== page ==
Jeb Bush The Latest Republican To Repudiate The Norquist Pledge
Jeb Bush is the latest Republican to eschew GOP tax orthodoxy.
Jeb Bush has become the latest Republican to speak out against his party’s orthodoxy on taxes, symbolized most perfectly by the pledge pushed by Grover Norquist of Americans For Tax Reform:
Former Florida Gov. Jeb Bush, often floated as a potential running mate for Mitt Romney, said he would favor slight tax increases in return for large cuts in spending – a compromise unpopular with many in his own party.
His comments came as Democratic lawmakers grilled Bush during his testimony before the House Budget Committee for a hearing titled, “Removing The Barriers To Free Enterprise And Economic Growth.”
On Capitol Hill, Rep. Lloyd Doggett, D-Texas, presented a scenario to Bush, asking if he would accept a deficit reduction deal that included one dollar of new taxes for every ten dollars of spending cuts.
The same question was asked last summer at a GOP presidential debate. All eight candidates on stage, including Romney, said they would oppose such an agreement.
Bush, however, suggested he was open to the idea on Friday.
“Ten to one?” he asked.
“Yes, sir,” Doggett replied.
“Yeah, this will prove I am not running for anything,” he said. “If you could bring to me a majority of people to say that we are going to have ten dollars of spending cuts for one dollar of revenue enhancement – put me in coach.”
Bush said he also disagreed with popular pledges authored by Washington anti-tax heavyweight Grover Norquist and his group, Americans for Tax Reform.
“I ran for office three times. The pledge was presented to me three times. I never signed the pledge. I cut taxes every year I was governor,” Bush said.
Romney signed the latest version of the pledge last year, along with several Republican presidential candidates at the time, in what was seen as a litmus test of fiscal conservative values.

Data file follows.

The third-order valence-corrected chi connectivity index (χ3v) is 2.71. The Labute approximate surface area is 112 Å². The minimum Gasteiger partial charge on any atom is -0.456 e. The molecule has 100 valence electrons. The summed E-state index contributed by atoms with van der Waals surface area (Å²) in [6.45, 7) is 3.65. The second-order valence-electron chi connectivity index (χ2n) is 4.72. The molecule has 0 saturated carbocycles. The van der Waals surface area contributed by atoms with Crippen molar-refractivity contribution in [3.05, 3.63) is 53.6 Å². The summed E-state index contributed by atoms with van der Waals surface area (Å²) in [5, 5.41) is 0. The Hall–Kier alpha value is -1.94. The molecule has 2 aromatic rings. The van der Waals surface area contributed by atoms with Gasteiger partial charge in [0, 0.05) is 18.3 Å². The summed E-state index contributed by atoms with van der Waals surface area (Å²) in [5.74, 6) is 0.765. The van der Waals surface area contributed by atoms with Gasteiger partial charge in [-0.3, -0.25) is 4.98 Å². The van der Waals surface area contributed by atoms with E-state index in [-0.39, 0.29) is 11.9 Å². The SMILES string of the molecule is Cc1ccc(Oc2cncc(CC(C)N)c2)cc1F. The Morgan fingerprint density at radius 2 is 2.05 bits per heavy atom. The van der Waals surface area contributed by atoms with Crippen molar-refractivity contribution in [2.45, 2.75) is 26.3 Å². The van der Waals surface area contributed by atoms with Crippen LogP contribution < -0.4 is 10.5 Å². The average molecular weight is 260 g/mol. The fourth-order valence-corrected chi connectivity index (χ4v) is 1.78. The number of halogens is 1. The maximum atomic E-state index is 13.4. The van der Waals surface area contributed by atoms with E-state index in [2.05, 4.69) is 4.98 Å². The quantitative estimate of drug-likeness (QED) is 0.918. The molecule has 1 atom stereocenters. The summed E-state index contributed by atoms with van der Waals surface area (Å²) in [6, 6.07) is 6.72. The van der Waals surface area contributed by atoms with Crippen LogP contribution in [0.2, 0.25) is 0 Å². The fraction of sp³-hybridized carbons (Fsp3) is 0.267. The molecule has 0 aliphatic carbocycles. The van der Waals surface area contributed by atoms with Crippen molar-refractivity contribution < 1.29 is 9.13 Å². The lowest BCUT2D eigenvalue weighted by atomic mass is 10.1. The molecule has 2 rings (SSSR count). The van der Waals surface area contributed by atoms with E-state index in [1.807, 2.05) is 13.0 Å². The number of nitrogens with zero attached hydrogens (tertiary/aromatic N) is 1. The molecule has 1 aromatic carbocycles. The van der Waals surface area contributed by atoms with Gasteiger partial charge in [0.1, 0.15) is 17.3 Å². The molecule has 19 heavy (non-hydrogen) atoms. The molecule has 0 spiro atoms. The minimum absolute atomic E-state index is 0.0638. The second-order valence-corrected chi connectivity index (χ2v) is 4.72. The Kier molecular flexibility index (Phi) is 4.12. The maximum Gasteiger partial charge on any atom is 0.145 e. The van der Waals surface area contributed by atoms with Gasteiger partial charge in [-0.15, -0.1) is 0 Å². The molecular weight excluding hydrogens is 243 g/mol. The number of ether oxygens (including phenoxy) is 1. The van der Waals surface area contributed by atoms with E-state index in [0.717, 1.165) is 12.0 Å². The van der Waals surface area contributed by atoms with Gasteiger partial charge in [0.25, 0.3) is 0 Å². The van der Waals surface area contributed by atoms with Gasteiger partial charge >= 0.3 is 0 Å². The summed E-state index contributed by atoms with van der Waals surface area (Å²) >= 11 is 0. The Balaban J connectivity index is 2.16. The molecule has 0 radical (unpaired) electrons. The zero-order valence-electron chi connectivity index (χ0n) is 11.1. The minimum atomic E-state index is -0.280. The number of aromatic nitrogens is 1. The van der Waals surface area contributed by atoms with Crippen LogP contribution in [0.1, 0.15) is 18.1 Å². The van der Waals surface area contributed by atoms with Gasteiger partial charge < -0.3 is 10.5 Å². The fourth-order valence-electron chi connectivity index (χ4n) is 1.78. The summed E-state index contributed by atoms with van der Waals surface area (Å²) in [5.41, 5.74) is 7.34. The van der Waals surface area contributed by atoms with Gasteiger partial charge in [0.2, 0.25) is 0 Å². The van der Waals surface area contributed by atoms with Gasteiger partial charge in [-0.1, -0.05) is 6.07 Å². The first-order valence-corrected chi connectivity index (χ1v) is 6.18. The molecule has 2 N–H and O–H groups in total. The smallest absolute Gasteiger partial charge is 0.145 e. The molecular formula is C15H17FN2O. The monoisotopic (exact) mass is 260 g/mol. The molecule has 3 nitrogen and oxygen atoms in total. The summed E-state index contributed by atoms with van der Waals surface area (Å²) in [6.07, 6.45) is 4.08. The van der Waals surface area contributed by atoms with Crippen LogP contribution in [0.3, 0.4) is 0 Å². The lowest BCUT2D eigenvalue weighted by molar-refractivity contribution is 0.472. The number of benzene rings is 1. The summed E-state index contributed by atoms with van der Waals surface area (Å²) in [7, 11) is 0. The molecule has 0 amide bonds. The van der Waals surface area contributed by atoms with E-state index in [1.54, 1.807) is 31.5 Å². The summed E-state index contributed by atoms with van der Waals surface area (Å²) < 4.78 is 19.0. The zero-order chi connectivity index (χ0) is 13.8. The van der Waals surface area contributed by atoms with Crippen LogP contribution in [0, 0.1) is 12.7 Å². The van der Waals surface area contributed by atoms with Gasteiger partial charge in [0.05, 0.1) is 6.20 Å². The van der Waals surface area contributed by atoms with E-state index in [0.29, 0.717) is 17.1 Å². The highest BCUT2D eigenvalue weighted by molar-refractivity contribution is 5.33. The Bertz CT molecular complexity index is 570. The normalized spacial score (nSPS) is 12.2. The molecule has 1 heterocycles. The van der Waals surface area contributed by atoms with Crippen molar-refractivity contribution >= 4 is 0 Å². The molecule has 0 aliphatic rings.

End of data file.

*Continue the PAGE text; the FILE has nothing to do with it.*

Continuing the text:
Bush, however, countered the premise of the pledge on Friday.
“I don’t believe you outsource your principles and convictions to people. I respect Grover’s political involvement. He has it every right to do it, but I never signed any pledge,” Bush said.
Suzy Khimm contends that Bush didn’t really go that far off the GOP reservation:
[D]espite his apparent heresies, Bush made it clear during his testimony that he was essentially united with Republicans in Congress on taxes. He said he was willing to close tax breaks and loopholes that unfairly advantaged some industries and not others–but only in return for lowering tax rates over all, which is exactly the position that House Speaker John Boehner affirmed two weeks ago.
He emphasized what he called the necessity of extending all the George W. Bush tax cuts to avoid “a massive tax increase” that would hurt the economy. That’s precisely the demand that Sen. Pat Toomey (Pa.) and other Republicans made during the failed supercommittee negotiations, proposing the elimination of certain tax deductions and write-offs in exchange for permanently extending the Bush tax cuts. And while Jeb Bush broke from the GOP presidential field in accepting the “10-to1” proposal for deficit reduction—$10 in spending cuts for every $1 in revenue—Congressional Republicans such as Sen. Bob Corker of Tennessee have agreed to the same.
That’s more than, say, Rep. Paul Ryan (Wis.) has been willing to offer so far in terms of the particulars of a potential tax overhaul. But, ultimately, there’s not much, if any, daylight between Jeb Bush’s position on taxes and that of his GOP colleagues in Washington.
That may be true, but at the very least, this should remove once and for all any doubt that Bush is prevaricating when he says he’s not interested in being Romney’s running mate. By separating himself from the GOP orthodoxy on taxes, Bush has essentially made himself an impossible choice for Romney to make.
As for the substance of his comments, there’s really not much there that I can disagree with. I’ve said numerous times before that any comprehensive budget deal that truly attempts to deal with both the short and long term problems with the budget will have to bring everything to the table, including taxes. The idea situation, of course, would be some form of comprehensive tax reform that concentrates on reducing deductions, exclusions, tax credits, and other loopholes. Do that, and we’ll be able to actually reduce rates and still bring more revenue into Federal coffers. The other advantage of this kind of tax reform is that it would eliminate the economy-distorting effects of all the special tax deals that have been thrown into the Tax Code over the years. Of course, it won’t be easy to accomplish this politically, and we probably won’t be able to get rid of all the bad things in the code, but we could at least get rid of some of them. It’s been 26 years since we had major tax reform in this country, and we’re long, long overdue. It’s not going to happen, though, as long as the Republican Party continues to cling to its idiotic tax orthodoxy we’re not going to get any of it done.